>number of people qualified in each speciality. But then what becomes of the
>labour conception of value and the use of abstract social labour as a unit of
>Well, in the long run workers can be retrained, and the `democratic'
>assumption of socialists is that, apart from certain extremely demanding tasks
>and certain impaired individuals, almost everyone can do almost everything.
>In the context of long run planning, what matters is not the present
>of specific types of skilled labour, but rather the cost of production of those
>skills. And just as the value of machines can be calculated in terms of the
>amount of labour time required to make them, for the purposes of long term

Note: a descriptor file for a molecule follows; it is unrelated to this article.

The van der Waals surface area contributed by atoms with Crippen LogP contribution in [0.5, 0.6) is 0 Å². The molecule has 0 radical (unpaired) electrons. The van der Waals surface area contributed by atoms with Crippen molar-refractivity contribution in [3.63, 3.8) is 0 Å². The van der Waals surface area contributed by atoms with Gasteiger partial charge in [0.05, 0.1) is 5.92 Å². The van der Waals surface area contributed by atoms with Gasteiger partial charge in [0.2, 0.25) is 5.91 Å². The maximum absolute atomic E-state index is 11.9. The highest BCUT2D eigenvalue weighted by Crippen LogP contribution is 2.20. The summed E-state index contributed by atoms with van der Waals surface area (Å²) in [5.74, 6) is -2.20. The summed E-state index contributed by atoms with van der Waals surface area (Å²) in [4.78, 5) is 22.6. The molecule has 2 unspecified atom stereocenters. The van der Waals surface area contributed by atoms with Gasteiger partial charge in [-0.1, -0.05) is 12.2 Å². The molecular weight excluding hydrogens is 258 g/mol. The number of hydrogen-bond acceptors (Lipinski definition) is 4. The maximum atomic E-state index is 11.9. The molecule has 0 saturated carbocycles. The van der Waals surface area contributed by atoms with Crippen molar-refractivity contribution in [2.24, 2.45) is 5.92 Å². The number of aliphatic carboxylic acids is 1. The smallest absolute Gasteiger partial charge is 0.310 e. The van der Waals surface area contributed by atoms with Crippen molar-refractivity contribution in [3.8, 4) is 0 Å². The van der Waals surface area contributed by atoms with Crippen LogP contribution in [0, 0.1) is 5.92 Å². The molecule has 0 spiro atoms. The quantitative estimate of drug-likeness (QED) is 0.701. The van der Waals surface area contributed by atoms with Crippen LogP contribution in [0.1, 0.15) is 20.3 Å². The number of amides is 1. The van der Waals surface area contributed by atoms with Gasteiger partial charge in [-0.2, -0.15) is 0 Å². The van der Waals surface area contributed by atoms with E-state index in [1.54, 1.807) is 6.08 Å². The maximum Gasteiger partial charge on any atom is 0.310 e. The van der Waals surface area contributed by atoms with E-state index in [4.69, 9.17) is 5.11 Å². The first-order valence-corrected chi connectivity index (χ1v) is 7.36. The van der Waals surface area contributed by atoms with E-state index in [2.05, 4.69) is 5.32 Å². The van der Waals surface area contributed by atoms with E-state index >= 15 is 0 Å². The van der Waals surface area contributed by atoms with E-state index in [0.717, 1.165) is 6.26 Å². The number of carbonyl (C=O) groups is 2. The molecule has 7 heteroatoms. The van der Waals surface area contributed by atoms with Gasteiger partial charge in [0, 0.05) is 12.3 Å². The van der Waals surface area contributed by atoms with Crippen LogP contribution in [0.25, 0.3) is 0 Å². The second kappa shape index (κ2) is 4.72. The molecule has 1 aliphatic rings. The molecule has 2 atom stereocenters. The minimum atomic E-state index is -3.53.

>economic calculation, so can human skills. Long run economic planning
>would involve plans about resources to be allocated to education and
>training. The assumption is that if changes in technology imply that the
>economy will need 10,000 people trained in cabling optical fibres, then,
>given the appropriate training program 10,000 people who in a previous
>generation might moved into some other trades can be concreteised as
>laser optics technicians.
>In this sense, abstract labour is the undifferentiated productive
>potential of the young human animal, which society can concretise in different
>forms through its educational and technical formation system.
>This is the fundamental resource that is available to human society,
>the polymorphous productive potential that must make it the starting
>point of economic planning.
>It is abstract in the sense that, with the same population in 10 years time,
>there is an imensity of different concrete ways in which that population